Sunday 22 November 2015

Interview: Sibylle Berg

 [written for Exeunt]

Ok, so...

Historically I haven’t really done a lot of interviews. Part of the reason is that they’re extremely time-consuming. An hour of conversation can cover ten pages of Word no problem. Typing it up takes *hours*. And then there’s the fact that the accepted convention for feature interviews in mainstream media is highly editorialised. All the power lies with the “interviewer”, because they go away with the tape of the conversation and then create a narrative around it: the writer gets to describe their subject, to refer to other pieces of information about their subject taken from the internet that were never mentioned in the room, and so on and so on... Viewed charitably, this is just to make the piece easily digestible, and to add a sense of what it was like to actually talk to the person. So often, though, it resorts to clichés about actresses wafting into rooms and everyone turning to stare at their perfect skin and blah, blah, bullshit blah. The general format for any mainstream media interview is, I think, predicated on those weird merry-go-round interviews that film stars do 20 of in a day in a hotel suite. Stretching out 15 minutes of bland, repetitive material over 1,000-2,000 words. Theatre people seem happy to offer more time, and are maybe prepared to say more, or more that they are prepared to put out there in the public sphere. (The extent to which even very successful actors self-censor is both fascinating and scary.)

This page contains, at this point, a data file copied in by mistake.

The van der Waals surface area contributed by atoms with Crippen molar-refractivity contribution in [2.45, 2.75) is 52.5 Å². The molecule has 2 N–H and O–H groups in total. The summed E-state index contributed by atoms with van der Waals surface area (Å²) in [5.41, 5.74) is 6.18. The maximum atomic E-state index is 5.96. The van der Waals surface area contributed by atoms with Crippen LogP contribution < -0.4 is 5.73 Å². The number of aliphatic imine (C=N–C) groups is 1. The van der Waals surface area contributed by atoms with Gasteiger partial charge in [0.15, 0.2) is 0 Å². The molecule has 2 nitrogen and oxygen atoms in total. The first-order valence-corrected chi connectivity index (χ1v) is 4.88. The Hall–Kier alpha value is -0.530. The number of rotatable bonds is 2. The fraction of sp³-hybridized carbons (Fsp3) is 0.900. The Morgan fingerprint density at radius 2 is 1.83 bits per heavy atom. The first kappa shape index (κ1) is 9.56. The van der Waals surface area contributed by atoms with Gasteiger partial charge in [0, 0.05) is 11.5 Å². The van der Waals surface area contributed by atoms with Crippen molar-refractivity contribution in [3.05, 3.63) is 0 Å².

My project when doing interviews has been, wherever possible, to be as honest about the process and to the conversation that took place as space and likely interest will allow. Very few people actually speak in perfect grammatical sentences. Most people have a “like” or a “y’know” or an “I think” that they use to slow down words and give themselves time to think. It doesn’t make people stupid to leave these in, it makes them sound human.

At the same time, the dynamic of the interview is really weird. On one hand, as often as not, you meet a perfect stranger and ask them intrusive questions. You’re like a drunk bloke on a bus trying to start a conversation. You’re an annoying barber asking about the weekend. On the other hand, they know you’re coming, and will have been interviewed a hundred times before.

All of which is preamble to excusing the amount I’ve got to interpolate and explain this forthcoming piece. Sibylle Berg is a German novelist, playwright and newspaper columnist, little known in Britain, but directed by Sebastian Nübling at the Gorki in Berlin (which gives you some idea of the disparity). Her English is excellent, but non-native, and I’ve left that, as I think it reads more honestly. What you really have to understand, though, is that she’s mostly joking.